A senior Palestinian official has said the Palestinians ought to unilaterally declare a state if peace talks with Israel do not succeed.
Abed Rabbo's proposal was not supported by other Palestinians
Yasser Abed Rabbo is a top aide to Palestinian leader Mahmoud Abbas and a member of the team currently negotiating with Israeli officials.
He said the Palestinians deserved independence more than Kosovo.
His comments come a day after talks between Mr Abbas and Israeli PM Ehud Olmert closed without visible progress.
The meeting is the latest in a series between Israeli and Palestinian negotiators and leaders, which was set in motion at a US-sponsored peace conference three months ago.
The aim, declared by US President George W Bush, is to achieve a peace deal by the end of 2008.
Militant activity in Gaza and Israeli plans to build hundreds more homes for settlers in the West Bank appear to have hampered the process.
"If things are not going in the direction of actually halting settlement activities, if things are not going in the direction of continuous and serious negotiations, then we should take the step and announce our independence unilaterally," Mr Abed Rabbo told Reuters.
Abbas and Olmert met but there is no news of progress
"Kosovo is not better than us. We deserve independence even before Kosovo, and we ask for the backing of the United States and the European Union for our independence," he added.
But another negotiator and senior official, Saeb Erekat, disagreed arguing that the Palestine Liberation Organisation had already declared independence in 1988.
"Now we need real independence, not a declaration. We need real independence by ending the occupation. We are not Kosovo. We are under Israeli occupation and for independence we need to acquire independence," Mr Erekat said.
On Sunday, Serbia's breakaway province of Kosovo declared independence, in a move that has been welcomed by the US and some leading European states.
Also on Wednesday, a leading newspaper and peace campaigners in Israel reported that a Jewish settlement near the West Bank city of Ramallah was being expanded in contravention of commitments by the Israeli government.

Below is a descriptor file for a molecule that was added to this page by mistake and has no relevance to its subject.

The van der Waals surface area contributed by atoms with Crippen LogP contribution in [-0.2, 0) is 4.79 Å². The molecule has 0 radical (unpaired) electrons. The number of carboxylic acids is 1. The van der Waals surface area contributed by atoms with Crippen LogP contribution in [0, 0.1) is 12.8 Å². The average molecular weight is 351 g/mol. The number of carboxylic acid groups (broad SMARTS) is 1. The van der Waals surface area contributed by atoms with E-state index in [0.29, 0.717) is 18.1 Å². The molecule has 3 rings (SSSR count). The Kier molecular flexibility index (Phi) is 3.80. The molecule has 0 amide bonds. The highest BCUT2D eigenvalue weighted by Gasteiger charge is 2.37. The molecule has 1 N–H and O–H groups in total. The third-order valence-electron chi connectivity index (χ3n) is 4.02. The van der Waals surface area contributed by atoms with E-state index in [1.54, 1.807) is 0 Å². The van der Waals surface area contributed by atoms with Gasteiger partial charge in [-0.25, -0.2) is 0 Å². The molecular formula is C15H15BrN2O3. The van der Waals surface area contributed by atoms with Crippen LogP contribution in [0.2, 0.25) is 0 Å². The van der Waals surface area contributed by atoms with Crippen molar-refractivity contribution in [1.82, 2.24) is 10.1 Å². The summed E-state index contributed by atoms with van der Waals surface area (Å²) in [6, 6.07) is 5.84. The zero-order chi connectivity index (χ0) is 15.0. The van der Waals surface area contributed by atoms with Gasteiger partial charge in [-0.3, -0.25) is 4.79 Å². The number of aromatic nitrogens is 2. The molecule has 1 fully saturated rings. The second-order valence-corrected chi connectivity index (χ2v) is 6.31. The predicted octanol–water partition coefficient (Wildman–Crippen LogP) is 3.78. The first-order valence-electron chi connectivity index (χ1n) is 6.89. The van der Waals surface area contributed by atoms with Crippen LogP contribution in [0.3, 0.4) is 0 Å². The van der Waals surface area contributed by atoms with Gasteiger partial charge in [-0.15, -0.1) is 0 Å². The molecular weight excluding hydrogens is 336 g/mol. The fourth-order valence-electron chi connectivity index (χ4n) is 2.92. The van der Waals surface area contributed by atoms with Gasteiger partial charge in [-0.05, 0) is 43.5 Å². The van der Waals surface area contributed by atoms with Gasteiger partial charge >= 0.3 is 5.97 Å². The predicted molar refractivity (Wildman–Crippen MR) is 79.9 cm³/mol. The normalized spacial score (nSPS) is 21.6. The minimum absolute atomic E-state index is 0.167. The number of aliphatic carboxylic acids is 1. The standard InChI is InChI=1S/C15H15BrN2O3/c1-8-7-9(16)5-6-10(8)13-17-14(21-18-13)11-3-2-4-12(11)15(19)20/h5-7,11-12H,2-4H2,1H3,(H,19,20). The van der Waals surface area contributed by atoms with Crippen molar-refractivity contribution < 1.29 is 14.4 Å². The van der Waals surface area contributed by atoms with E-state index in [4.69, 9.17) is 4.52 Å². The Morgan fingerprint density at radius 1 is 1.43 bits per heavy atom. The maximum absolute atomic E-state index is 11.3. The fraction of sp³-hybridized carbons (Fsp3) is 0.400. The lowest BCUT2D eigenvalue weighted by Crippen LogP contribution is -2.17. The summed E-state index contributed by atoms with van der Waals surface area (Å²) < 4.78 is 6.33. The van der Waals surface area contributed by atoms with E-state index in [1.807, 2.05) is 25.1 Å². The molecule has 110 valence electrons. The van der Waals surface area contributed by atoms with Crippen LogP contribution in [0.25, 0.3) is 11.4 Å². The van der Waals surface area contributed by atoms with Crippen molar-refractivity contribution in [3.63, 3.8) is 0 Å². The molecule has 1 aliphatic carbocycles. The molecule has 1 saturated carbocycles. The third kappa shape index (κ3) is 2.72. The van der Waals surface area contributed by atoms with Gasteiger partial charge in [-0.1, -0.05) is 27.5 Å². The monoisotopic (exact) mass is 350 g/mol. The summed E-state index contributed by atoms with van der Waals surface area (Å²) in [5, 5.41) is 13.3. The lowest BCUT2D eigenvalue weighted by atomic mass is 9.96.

The reports say 27 mobile homes are being built at the Eli settlement, and work is under way to connect them to utilities.
The Israeli government has not commented specifically on Eli, but said it was committed to its obligations under the road-map peace plan not to expand existing settlements.
Palestinian officials have repeatedly called on Israel to stop all settlement activity, which they say damages the prospect of reaching a peace deal.
In Jerusalem on Tuesday, Mr Olmert and Mr Abbas met, accompanied by top negotiators, for dinner before the two leaders held one-on-one discussions.
Little is known about what transpired, but Mr Erekat told the AFP agency that discussions "were deep, and tonight the prime minister and the Israeli delegation upheld their obligation to negotiate all final status issues".
In the days ahead of the meeting, Israeli and Palestinians disagreed over whether the issue of the status of Jerusalem should be left to the end of the talks process.
Senior Israeli officials have been briefing the press that the subject of Jerusalem was not raised by either side.
Jerusalem is among the thorniest issues in peace talks. Palestinians want East Jerusalem to be the capital of their state, but Israel claims exclusive sovereignty over the whole city.